On the other hand, it’s also possible that there is some as yet publicly unknown factual wrinkle that has emerged in the Mar-a-Lago or Jan. 6 cases that could increase officials’ concerns about potential conflicts of interest.

Matthew Miller, a Justice Department spokesman during the Obama administration, said he did not see any upside to appointing a special counsel now, after nearly two years of Trump and his allies blasting the Justice Department investigations as politically motivated.

“The typical reason for a special counsel is it depoliticizes a case or attempts to depoliticize a case. I think with Trump, it will have the opposite effect because it would give him a foil to rage against,” Miller said. “Trump always benefits from turning everything into a circus, and the way out of the circus is to not buy a ticket. You are better off treating this case as business as usual, handled by [federal prosecutors] who report up to an attorney general who will defend it.”

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Other experts, like Mary McCord, a former senior national security official at the Justice Department, said the investigation has been going on for too long for Garland to now appoint a special counsel. “There are already people who say it is politically motivated,” she said. “You can’t really erase it if there is a special counsel.”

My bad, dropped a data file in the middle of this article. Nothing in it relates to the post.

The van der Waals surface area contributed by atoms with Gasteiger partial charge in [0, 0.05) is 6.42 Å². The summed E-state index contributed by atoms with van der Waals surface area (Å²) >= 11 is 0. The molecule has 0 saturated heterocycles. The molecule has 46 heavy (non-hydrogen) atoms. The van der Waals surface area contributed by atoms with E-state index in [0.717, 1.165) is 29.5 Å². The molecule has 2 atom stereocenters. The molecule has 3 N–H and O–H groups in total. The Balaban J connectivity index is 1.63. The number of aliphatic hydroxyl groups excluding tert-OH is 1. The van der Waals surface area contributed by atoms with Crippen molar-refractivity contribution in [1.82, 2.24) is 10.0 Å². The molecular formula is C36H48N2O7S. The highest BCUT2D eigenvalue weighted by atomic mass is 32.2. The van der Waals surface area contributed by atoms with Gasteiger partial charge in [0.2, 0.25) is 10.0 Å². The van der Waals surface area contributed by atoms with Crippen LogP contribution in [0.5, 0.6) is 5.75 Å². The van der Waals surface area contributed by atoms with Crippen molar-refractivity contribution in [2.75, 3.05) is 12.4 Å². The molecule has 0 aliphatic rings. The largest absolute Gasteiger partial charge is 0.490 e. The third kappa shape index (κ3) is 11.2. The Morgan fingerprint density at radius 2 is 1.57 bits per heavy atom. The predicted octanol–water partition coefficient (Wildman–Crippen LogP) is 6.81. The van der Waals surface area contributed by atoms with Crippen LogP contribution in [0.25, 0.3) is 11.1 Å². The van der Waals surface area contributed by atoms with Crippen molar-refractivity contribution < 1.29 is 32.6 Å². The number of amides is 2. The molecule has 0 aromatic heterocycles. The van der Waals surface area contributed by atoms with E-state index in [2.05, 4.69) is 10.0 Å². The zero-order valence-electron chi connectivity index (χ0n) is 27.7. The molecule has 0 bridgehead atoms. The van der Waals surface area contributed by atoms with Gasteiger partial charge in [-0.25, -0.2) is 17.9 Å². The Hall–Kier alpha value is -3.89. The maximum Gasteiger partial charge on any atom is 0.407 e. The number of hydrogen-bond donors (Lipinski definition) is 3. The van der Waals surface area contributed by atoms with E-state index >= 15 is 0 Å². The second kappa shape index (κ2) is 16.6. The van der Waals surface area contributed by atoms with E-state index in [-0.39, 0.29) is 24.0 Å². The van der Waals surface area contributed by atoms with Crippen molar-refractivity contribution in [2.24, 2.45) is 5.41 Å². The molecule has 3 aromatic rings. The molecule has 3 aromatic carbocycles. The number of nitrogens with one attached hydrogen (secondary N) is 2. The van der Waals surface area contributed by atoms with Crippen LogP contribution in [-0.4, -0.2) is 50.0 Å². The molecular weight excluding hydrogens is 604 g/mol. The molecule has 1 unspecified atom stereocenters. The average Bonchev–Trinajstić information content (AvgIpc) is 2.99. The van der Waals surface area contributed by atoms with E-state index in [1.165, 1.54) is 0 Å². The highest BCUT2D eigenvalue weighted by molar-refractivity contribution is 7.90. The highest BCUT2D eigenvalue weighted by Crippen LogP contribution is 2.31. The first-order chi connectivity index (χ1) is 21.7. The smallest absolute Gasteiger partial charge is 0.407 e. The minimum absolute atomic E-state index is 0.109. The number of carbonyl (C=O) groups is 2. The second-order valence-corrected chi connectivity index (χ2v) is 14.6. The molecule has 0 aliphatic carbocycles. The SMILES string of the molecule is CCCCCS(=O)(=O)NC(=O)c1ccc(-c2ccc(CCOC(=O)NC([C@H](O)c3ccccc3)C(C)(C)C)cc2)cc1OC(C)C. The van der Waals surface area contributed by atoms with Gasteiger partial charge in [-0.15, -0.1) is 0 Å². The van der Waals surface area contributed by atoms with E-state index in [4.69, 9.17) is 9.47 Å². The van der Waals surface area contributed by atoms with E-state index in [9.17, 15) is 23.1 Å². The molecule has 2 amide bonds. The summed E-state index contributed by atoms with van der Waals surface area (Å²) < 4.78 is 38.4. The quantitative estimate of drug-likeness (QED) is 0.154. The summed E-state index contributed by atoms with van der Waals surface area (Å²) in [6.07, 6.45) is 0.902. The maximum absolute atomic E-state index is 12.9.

McCord noted that the Justice Department started its probe many months before Trump declared his candidacy. And since Biden has not yet announced if he will seek a second term, it would not be accurate to say the Justice Department launched a criminal investigation into someone running against the sitting president.

Another complicating factor is how Republicans, if they win control of the House of Representatives, may approach the Justice Department’s investigation of Trump.

Trump “will attack any special counsel who investigates him, without a doubt,” said Stephen A. Saltzburg, a George Washington University law professor and a Justice Department official during the George H.W. Bush administration.

“If the attorney general picks a lawyer with prosecutorial experience and who is a Republican, a prosecution would go down a little easier than if the Justice Department were to bring a prosecution itself,” Saltzburg said.

But he cautioned there are potential downsides as well.

“You do not know how the prosecution will go,” he said. “And there is some risk that people will get the impression that the Justice Department appoints special counsels because it can’t be fair.”